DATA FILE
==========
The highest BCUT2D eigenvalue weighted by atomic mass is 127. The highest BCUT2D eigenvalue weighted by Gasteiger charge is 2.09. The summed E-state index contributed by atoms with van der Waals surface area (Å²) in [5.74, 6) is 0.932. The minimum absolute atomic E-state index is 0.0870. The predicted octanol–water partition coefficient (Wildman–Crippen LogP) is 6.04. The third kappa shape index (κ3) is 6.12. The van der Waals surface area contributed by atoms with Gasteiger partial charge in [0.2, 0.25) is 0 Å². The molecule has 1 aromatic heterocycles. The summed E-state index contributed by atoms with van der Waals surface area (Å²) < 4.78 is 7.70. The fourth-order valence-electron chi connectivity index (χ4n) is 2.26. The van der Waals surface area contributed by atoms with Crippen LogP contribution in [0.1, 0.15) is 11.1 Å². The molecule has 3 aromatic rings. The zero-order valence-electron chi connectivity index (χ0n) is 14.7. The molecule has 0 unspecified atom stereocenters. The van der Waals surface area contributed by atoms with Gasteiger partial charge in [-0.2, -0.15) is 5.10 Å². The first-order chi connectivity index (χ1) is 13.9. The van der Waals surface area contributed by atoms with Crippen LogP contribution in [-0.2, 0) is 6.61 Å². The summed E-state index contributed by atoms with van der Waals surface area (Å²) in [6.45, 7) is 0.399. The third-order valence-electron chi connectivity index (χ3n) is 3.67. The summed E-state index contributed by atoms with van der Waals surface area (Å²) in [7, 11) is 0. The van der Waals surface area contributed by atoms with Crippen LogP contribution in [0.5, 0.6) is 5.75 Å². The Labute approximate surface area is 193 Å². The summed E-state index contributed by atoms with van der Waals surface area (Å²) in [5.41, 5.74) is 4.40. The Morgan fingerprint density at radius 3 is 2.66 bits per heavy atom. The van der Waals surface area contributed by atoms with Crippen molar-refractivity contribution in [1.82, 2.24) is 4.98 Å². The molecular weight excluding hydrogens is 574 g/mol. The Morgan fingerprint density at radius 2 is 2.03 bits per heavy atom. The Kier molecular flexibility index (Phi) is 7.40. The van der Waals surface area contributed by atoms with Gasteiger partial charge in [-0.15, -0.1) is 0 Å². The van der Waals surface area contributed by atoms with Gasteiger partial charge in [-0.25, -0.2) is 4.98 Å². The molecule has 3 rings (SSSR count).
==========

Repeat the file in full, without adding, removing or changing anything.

The highest BCUT2D eigenvalue weighted by atomic mass is 127. The highest BCUT2D eigenvalue weighted by Gasteiger charge is 2.09. The summed E-state index contributed by atoms with van der Waals surface area (Å²) in [5.74, 6) is 0.932. The minimum absolute atomic E-state index is 0.0870. The predicted octanol–water partition coefficient (Wildman–Crippen LogP) is 6.04. The third kappa shape index (κ3) is 6.12. The van der Waals surface area contributed by atoms with Gasteiger partial charge in [0.2, 0.25) is 0 Å². The molecule has 1 aromatic heterocycles. The summed E-state index contributed by atoms with van der Waals surface area (Å²) < 4.78 is 7.70. The fourth-order valence-electron chi connectivity index (χ4n) is 2.26. The van der Waals surface area contributed by atoms with Crippen LogP contribution in [0.1, 0.15) is 11.1 Å². The molecule has 3 aromatic rings. The zero-order valence-electron chi connectivity index (χ0n) is 14.7. The molecule has 0 unspecified atom stereocenters. The van der Waals surface area contributed by atoms with Gasteiger partial charge in [-0.2, -0.15) is 5.10 Å². The first-order chi connectivity index (χ1) is 13.9. The van der Waals surface area contributed by atoms with Crippen LogP contribution in [-0.2, 0) is 6.61 Å². The summed E-state index contributed by atoms with van der Waals surface area (Å²) in [6.45, 7) is 0.399. The third-order valence-electron chi connectivity index (χ3n) is 3.67. The summed E-state index contributed by atoms with van der Waals surface area (Å²) in [7, 11) is 0. The van der Waals surface area contributed by atoms with Crippen LogP contribution in [0.5, 0.6) is 5.75 Å². The Labute approximate surface area is 193 Å². The summed E-state index contributed by atoms with van der Waals surface area (Å²) in [5.41, 5.74) is 4.40. The Morgan fingerprint density at radius 3 is 2.66 bits per heavy atom. The van der Waals surface area contributed by atoms with Crippen molar-refractivity contribution in [1.82, 2.24) is 4.98 Å². The molecular weight excluding hydrogens is 574 g/mol. The Morgan fingerprint density at radius 2 is 2.03 bits per heavy atom. The Kier molecular flexibility index (Phi) is 7.40. The van der Waals surface area contributed by atoms with Gasteiger partial charge in [-0.15, -0.1) is 0 Å². The van der Waals surface area contributed by atoms with Gasteiger partial charge in [-0.25, -0.2) is 4.98 Å². The molecule has 3 rings (SSSR count).